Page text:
Following their dreams
Tayla and Jenaya on target to follow their dreams
By Paige Taylor - Indigenous Affairs Correspondent and WA Bureau Chief, The Australian
Noongar teenagers Tayla Winmar and Jenaya Colbung have big plans for life after they finish high school on Western Australia’s picturesque south coast.
“I’m the youngest of four and I’m going to be the first to finish Year 12,” says Tayla, 17, who is getting As in her science subjects.
She is fascinated by rocks, shells and old books, and wants to study the structure of bones at university next year and become an osteologist.
Jenaya, 15, has more time to decide her path but she is sure it involves university. A gifted netballer, she likes the idea of a job in sport.
These are not just dreams. Tayla and Jenaya are literally working towards their goals. Twice a week, when their lessons finish for the day at Albany Senior High School, they go to a classroom on campus for a deceptively simple homework program that is quietly helping indigenous students achieve measurable results.
The Graham Farmer Foundation’s Follow the Dream program has survived largely on corporate sponsorship but it is a blueprint for government, according to the foundation’s patron, Sue Gordon.
Ms Gordon, a former Children’s Court magistrate, knows Australia has not been meeting targets to close the gap between indigenous and non-indigenous students on school attendance, numeracy and literacy. “What we need to do is fund the programs that actually work,” she said.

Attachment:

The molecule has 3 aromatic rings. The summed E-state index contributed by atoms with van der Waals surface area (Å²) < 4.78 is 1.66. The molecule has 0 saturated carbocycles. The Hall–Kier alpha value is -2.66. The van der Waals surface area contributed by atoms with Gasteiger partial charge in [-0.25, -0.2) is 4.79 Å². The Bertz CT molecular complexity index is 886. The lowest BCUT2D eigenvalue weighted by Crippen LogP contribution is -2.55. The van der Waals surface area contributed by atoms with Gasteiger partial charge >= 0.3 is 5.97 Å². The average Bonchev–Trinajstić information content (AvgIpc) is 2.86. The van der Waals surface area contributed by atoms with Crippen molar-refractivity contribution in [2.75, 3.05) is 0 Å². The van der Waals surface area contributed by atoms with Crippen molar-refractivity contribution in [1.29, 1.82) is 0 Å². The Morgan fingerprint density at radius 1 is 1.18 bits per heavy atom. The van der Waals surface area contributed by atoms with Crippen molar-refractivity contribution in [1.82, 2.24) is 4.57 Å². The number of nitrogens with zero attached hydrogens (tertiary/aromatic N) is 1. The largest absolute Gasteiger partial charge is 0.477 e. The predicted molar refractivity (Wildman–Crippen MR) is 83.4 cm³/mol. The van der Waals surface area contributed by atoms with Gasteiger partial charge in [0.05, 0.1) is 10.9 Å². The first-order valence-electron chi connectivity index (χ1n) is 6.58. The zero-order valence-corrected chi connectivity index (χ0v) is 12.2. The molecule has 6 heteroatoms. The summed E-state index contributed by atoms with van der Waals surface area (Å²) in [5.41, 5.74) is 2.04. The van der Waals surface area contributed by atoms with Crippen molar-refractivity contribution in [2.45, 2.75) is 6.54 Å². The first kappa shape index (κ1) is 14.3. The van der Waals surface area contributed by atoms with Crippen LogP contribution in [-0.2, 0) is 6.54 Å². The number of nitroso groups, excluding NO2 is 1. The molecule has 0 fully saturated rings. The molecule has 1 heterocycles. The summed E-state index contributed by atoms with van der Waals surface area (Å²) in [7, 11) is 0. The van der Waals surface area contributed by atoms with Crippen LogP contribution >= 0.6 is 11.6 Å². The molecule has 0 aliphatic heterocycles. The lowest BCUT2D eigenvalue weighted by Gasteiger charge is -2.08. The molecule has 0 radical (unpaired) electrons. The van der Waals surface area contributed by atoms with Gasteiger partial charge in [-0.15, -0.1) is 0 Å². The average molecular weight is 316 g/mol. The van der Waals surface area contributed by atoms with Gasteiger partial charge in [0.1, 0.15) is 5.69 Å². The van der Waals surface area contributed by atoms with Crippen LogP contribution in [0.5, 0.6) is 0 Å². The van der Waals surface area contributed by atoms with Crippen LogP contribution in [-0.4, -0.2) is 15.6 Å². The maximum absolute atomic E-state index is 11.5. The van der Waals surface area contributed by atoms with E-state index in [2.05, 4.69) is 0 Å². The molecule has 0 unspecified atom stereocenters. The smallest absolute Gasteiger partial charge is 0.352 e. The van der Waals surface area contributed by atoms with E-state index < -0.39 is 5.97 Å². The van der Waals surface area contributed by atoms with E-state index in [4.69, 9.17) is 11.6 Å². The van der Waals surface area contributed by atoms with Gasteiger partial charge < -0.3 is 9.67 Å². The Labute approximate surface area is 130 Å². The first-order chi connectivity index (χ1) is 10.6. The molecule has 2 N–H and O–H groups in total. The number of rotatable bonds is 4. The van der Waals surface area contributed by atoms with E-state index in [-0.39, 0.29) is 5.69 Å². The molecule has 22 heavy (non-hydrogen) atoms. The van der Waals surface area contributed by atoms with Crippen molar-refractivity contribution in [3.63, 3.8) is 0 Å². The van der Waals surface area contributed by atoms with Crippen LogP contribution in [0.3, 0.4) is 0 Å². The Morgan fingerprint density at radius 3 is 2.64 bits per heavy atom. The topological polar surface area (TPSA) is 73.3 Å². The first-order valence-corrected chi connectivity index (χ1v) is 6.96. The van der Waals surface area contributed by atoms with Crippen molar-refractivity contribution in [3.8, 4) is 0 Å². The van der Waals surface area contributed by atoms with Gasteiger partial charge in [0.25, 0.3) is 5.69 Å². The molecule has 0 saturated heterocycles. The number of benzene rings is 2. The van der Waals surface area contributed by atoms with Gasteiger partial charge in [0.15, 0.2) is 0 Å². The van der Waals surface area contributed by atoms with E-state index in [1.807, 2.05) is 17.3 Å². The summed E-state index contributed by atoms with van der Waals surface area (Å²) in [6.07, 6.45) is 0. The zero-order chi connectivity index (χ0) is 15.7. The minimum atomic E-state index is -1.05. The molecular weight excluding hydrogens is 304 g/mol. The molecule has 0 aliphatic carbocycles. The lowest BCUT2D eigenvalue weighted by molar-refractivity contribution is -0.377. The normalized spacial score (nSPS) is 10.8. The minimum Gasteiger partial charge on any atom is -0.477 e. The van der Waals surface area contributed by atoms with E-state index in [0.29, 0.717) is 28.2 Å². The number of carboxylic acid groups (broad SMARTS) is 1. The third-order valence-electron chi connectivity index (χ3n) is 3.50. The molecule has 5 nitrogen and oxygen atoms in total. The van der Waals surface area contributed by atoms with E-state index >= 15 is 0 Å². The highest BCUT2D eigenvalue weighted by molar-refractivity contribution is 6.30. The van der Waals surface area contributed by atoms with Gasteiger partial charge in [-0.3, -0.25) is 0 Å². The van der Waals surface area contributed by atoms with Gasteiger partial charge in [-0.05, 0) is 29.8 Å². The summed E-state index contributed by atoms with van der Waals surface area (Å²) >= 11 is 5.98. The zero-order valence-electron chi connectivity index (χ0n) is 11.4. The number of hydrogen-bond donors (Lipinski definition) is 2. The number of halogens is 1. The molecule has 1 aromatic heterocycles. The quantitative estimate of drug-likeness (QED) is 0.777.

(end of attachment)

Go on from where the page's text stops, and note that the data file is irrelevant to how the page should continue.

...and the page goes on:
“In education, programs get funded for political reasons. It should be about results."
Follow the Dream began pairing kids with tutors in Western Australia 23 years ago and has recently been rolled out to Alice Springs and Groote Eylandt. It now tutors 1380 indigenous teenagers in 10 towns and cities.
The commonwealth is putting in money at two of those sites. An assessment of the program by PricewaterhouseCoopers, commissioned by the WA government last year, found its students were up to 60 per cent more likely to finish Year 12 than other Aboriginal teenagers.
School attendance among Follow the Dream students — the program operates in high school years only — was 87 per cent last year. Overall, it was 83.2 per cent for all indigenous students in 2017, according to last year’s Closing the Gap report.
Assessments of Follow the Dream show that children who take part improve their grades and are more likely than other indigenous students to get into university, although the program is not blinkered about tertiary education — a job or an apprenticeship straight out of Year 12 is also considered a good result.
Last year, 92 per cent of Follow the Dream students successfully completed Year 12. Though the gap is closing nationally between indigenous and non-indigenous students when it comes to Year 12 attainment, in 2016 only 65.3 per cent of indigenous people aged 20 to 24 had completed Year 12.
Of last year’s Follow the Dream graduates, 91 per cent are now working, studying or in training — 33 per cent are at university, 26 per cent are in apprenticeships or traineeships, 23 per cent went straight to a job and nine per cent are at TAFE. Nine per cent have deferred study, are travelling or looking for work.
Jenaya, whose older brother is a Follow the Dream alumnus now studying sports coaching, says the program has helped her lift her grade in human biology. “I like it more now too,” she said.